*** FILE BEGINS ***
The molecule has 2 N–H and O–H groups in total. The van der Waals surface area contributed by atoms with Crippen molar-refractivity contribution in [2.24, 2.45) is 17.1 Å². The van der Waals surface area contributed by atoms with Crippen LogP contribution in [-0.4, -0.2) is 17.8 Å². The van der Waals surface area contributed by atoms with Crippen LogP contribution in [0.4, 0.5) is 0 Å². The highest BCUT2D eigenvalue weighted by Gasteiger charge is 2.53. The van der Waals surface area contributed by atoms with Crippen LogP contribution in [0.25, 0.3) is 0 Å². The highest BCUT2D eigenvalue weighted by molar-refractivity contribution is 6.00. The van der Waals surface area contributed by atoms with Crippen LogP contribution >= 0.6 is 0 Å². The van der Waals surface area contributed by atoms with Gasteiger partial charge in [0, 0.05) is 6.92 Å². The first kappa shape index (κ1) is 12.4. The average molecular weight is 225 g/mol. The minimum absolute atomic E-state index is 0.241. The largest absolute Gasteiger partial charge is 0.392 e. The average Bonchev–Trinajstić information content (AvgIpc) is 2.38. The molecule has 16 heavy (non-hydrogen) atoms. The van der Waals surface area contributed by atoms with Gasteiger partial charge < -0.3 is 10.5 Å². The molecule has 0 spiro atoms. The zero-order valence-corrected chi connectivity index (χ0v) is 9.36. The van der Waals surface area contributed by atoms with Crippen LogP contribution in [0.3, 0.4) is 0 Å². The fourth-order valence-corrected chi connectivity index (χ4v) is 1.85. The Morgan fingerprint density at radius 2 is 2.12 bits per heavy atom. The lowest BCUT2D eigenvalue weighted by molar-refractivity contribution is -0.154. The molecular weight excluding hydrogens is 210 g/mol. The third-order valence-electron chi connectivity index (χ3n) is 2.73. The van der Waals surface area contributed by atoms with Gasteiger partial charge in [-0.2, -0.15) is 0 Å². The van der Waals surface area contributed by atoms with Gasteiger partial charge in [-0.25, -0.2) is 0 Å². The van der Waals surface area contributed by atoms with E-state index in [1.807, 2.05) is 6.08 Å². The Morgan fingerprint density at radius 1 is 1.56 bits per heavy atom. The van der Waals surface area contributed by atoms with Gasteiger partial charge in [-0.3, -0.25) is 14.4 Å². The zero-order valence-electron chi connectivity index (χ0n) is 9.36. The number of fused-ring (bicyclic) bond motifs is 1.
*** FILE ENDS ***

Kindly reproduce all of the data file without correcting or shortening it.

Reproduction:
The molecule has 2 N–H and O–H groups in total. The van der Waals surface area contributed by atoms with Crippen molar-refractivity contribution in [2.24, 2.45) is 17.1 Å². The van der Waals surface area contributed by atoms with Crippen LogP contribution in [-0.4, -0.2) is 17.8 Å². The van der Waals surface area contributed by atoms with Crippen LogP contribution in [0.4, 0.5) is 0 Å². The highest BCUT2D eigenvalue weighted by Gasteiger charge is 2.53. The van der Waals surface area contributed by atoms with Crippen LogP contribution in [0.25, 0.3) is 0 Å². The highest BCUT2D eigenvalue weighted by molar-refractivity contribution is 6.00. The van der Waals surface area contributed by atoms with Crippen LogP contribution >= 0.6 is 0 Å². The van der Waals surface area contributed by atoms with Gasteiger partial charge in [0, 0.05) is 6.92 Å². The first kappa shape index (κ1) is 12.4. The average molecular weight is 225 g/mol. The minimum absolute atomic E-state index is 0.241. The largest absolute Gasteiger partial charge is 0.392 e. The average Bonchev–Trinajstić information content (AvgIpc) is 2.38. The molecule has 16 heavy (non-hydrogen) atoms. The van der Waals surface area contributed by atoms with Gasteiger partial charge < -0.3 is 10.5 Å². The molecule has 0 spiro atoms. The zero-order valence-corrected chi connectivity index (χ0v) is 9.36. The van der Waals surface area contributed by atoms with Crippen LogP contribution in [0.3, 0.4) is 0 Å². The fourth-order valence-corrected chi connectivity index (χ4v) is 1.85. The Morgan fingerprint density at radius 2 is 2.12 bits per heavy atom. The lowest BCUT2D eigenvalue weighted by molar-refractivity contribution is -0.154. The molecular weight excluding hydrogens is 210 g/mol. The third-order valence-electron chi connectivity index (χ3n) is 2.73. The van der Waals surface area contributed by atoms with Gasteiger partial charge in [-0.2, -0.15) is 0 Å². The van der Waals surface area contributed by atoms with Gasteiger partial charge in [-0.25, -0.2) is 0 Å². The van der Waals surface area contributed by atoms with E-state index in [1.807, 2.05) is 6.08 Å². The Morgan fingerprint density at radius 1 is 1.56 bits per heavy atom. The van der Waals surface area contributed by atoms with Gasteiger partial charge in [-0.3, -0.25) is 14.4 Å². The zero-order valence-electron chi connectivity index (χ0n) is 9.36. The number of fused-ring (bicyclic) bond motifs is 1.